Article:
Norman

2016

Drama / Thriller

138
IMDb Rating 6.1 10 4,997

Synopsis


Downloaded 14,039 times
September 3, 2019

Director

Cast

Dan Stevens as Charlie
Michael Sheen as Bradshaw
Richard Gere as Jack
Steve Buscemi as Broadway Bob D'Annunzio
720p.BLU 1080p.BLU
1004.93 MB
1280*720
English
R
23.976 fps
118 min
P/S N/A / N/A
1.89 GB
1920×1080
English
R
23.976 fps
118 min
P/S N/A / N/A

Movie Reviews

Reviewed by subxerogravity 7 / 10 / 10

It seems mediocre, but that's what makes it great (That and Gere himself)

So, I understand what a Hollywood fixer is, which gave me an understanding of what Norman does, although I'm still a little confuse on how his version of being a fixer makes any money, but that's one of the points of the film. Richard Gere plays this guy who likes to help people out. He likes to connect the dots and do favors for people and get favors in return, so he can do more favors for more people. It makes his life have meaning. Norman tends to over exaggerate his friendships with some people and the perks they come with as a way to connect with others, but as he finds out, some circles can get you into big trouble when you embellish too much. This was a good role for Gere, he made Norman a very interesting man to watch. Charismatic and witty even when the chips were down. A very good performance. Also like Hank Azaria in the film as an up and coming fixer who brings Norman face to face with himself. Very amusing. It's a very New York movie. Really loved how the film is centered around a section of the Upper West Side and never leaves it Another tone setter was the music. The score was beautiful and lively. Not only that but they had a few scenes of the temple choir singing songs in Hebrew. It was really cool. Norman, makes for a good flick. Nicely paced and never boring with Richard Gere still pulling off an interesting leading man. Fun to watch. http://cinemagardens.com

Reviewed by CineMuseFilms 8 / 10 / 10

a whimsical character study of a lonely Jewish fixer

If there is a theme in Norman: The Moderate Rise and Tragic Fall of a New York Fixer (2017) it may be that sycophantic fixers are everywhere. They are the loners who gravitate towards successful people, offering favours, dropping names, and arranging introductions to ingratiate and elevate themselves. They are driven by self-interest and thrive in communities of self-interest. Politics is full of them. The 'fixer dynamic' drives the film's titular character, Norman Oppenheimer (Richard Gere). He is a lonely middle age Jew without visible means of support except for being a life-size parasite on other people. The archetype of a pathological liar and dreamer, his modus-operandi could be labelled corrupt in an ethics debate: he flatters, panders, and gives gifts to those richer or more powerful, always manouvering for return on investment. By chance, he latches onto low-ranking Jewish politician Micha Eshel (Lior Ashkenazi) and gifts him a pair of outrageously expiensive shoes. They lose contact, but Norman has bought the right to drop his name anywhere. Three years later, Eshel is elected Prime Minister of Israel and Norman attends the celebrations. They re- unite and Eshel repays Norman by inviting him into the tent of influence where he is quickly out of his depth. As an inveterate fixer, he builds a complex web of promises that mostly cannot be delivered. While he does some good for some people, his house of cards eventually collapses and we are invited to judge where moral culpability lies. For every successful Eshel there are scores of Normans. Richard Gere's superbly enigmatic characterisation of Norman is the heart of this dialogue-driven film. He is irritatingly unlikeable, like a fly on a hot summer day, yet somehow endearing. He is arrogant yet vulnerable; desperate for acceptance yet with few admirable attributes. His story is whimsically satirical rather than funny and at times it wobbles precariously on the inter-personal dynamic between two unpleasant stereotypes, Norman and Eshel. Some filming gimmickry, like split screens and freeze action scenes, is unhelpfully distracting and two hours is a long time for a character study. But with clear echoes of Woody Allen-esque existentialism, this film outs the fixer caricature that feeds voraciously in circles of influence. In professional domains they are called lobbyists.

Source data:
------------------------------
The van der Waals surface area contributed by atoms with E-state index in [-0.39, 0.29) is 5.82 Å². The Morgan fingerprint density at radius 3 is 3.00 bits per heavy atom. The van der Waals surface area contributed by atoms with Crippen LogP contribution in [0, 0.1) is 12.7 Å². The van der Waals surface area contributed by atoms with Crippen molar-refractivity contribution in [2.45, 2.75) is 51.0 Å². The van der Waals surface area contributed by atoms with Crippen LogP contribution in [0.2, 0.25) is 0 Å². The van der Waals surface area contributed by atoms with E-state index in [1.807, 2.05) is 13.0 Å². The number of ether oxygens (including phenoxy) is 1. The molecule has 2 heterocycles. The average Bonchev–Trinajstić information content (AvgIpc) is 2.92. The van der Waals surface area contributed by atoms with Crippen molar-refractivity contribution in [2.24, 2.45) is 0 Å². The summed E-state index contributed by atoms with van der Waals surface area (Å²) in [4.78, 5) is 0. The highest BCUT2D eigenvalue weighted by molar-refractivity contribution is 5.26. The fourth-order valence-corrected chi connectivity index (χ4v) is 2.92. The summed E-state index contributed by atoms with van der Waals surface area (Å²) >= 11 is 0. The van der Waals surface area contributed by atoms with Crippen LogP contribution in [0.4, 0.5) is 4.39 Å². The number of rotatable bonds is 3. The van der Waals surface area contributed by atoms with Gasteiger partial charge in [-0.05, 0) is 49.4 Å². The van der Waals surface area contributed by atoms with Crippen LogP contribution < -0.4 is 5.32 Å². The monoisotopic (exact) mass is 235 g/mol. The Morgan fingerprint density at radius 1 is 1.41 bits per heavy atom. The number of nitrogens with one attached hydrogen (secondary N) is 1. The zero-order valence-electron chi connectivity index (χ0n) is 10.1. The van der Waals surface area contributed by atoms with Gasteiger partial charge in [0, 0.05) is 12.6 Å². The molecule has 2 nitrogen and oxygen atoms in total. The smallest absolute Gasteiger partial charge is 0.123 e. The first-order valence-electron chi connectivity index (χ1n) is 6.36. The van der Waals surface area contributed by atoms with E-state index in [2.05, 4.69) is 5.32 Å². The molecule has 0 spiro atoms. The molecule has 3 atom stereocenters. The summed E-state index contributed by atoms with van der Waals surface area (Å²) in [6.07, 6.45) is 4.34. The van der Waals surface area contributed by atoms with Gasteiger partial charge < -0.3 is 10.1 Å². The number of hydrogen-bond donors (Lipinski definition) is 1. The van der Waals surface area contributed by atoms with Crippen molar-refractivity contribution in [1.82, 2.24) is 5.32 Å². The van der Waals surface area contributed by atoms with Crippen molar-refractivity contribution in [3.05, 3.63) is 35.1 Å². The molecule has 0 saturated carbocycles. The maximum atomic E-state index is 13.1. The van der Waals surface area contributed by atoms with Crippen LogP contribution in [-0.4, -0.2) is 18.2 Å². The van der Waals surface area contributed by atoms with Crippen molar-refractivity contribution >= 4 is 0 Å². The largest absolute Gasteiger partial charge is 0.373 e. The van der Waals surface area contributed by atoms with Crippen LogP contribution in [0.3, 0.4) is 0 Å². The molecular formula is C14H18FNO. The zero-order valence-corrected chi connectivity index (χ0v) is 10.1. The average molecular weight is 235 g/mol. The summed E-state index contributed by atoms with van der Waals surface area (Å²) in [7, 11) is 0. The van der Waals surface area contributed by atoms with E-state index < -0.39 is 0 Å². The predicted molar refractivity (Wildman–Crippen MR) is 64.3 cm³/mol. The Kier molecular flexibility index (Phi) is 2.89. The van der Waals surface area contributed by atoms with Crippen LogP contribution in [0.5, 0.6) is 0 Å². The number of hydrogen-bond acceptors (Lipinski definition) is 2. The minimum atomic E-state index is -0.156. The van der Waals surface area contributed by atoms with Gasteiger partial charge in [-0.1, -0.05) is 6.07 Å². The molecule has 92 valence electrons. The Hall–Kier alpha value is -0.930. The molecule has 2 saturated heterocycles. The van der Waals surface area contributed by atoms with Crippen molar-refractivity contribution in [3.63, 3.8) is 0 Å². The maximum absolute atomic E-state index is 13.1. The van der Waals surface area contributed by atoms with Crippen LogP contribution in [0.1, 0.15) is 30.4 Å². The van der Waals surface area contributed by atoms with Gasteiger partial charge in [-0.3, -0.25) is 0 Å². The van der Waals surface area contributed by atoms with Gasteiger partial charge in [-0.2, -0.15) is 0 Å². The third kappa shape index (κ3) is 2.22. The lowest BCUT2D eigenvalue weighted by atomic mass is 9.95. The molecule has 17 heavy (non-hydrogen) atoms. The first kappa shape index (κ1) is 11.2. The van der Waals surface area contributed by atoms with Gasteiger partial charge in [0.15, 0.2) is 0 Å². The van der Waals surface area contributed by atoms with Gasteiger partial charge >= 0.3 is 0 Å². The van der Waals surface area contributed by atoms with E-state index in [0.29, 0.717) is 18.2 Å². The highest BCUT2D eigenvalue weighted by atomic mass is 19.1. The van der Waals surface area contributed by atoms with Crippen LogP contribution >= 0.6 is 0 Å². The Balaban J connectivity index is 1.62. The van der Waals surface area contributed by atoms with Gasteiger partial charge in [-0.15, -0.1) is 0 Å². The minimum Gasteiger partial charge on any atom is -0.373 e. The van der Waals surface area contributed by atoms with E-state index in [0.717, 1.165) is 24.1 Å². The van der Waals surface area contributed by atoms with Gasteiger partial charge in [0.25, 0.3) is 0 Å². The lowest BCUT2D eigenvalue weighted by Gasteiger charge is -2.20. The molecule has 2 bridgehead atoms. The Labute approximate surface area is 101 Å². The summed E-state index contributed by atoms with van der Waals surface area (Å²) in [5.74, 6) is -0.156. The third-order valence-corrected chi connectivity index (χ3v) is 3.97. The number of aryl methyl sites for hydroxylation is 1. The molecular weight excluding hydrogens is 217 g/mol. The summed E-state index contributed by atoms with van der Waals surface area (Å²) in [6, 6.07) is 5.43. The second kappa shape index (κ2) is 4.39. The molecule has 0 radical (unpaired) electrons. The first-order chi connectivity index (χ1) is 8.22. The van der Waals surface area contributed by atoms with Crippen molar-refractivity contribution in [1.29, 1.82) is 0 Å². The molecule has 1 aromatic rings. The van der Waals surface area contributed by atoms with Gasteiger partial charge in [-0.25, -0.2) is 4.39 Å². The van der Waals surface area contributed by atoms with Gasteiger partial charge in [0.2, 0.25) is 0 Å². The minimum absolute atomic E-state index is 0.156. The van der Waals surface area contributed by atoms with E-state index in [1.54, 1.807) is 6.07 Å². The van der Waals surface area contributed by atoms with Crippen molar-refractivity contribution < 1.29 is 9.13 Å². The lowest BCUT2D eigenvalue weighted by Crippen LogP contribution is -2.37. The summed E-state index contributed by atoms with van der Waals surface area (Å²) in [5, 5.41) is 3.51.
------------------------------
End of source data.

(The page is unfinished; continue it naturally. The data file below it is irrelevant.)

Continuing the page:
Reviewed by vsks 8 / 10 / 10

Gere wrings sympathy out of a truly annoying character

Full title of this Joseph Cedar movie is Norman: The Moderate Rise and Tragic Fall of a New York Fixer. Norman the person is not very likable. He stands too close when he talks to you, he's relentless in searching for an angle, he's quick with the half-to-full-lie. But in Richard Gere's nuanced portrayal, initial discomfort turns to something more like sympathy. How he's treated by the people who see him for what he is becomes simultaneously justified and painful. The sympathy is possible because Norman isn't angling to benefit himself, at least not financially. He only wants to feel important, that he matters in the world, yet he remains "always just a few capillaries removed from the beating heart of power," says A.O. Scott in the New York Times. When he has a setback, and he has plenty of them, you see the gears turning until he hits a way to make the best of it. When Norman "bumps into" an Israeli diplomat and does him a favor, right there you know the seeds of calamity are planted. I won't say more about the plot, which is complicated in the delicious way that only someone like Norman could complicate it. Israeli actor Lior Ashkenazi plays the diplomat; Michael Sheen plays Norman's put-upon nephew; Steve Buscemi as the rabbi of a financially distressed congregation is "a marvel of wit and off-kilter humanity," Scott says; and Manhattan plays itself, beautifully.

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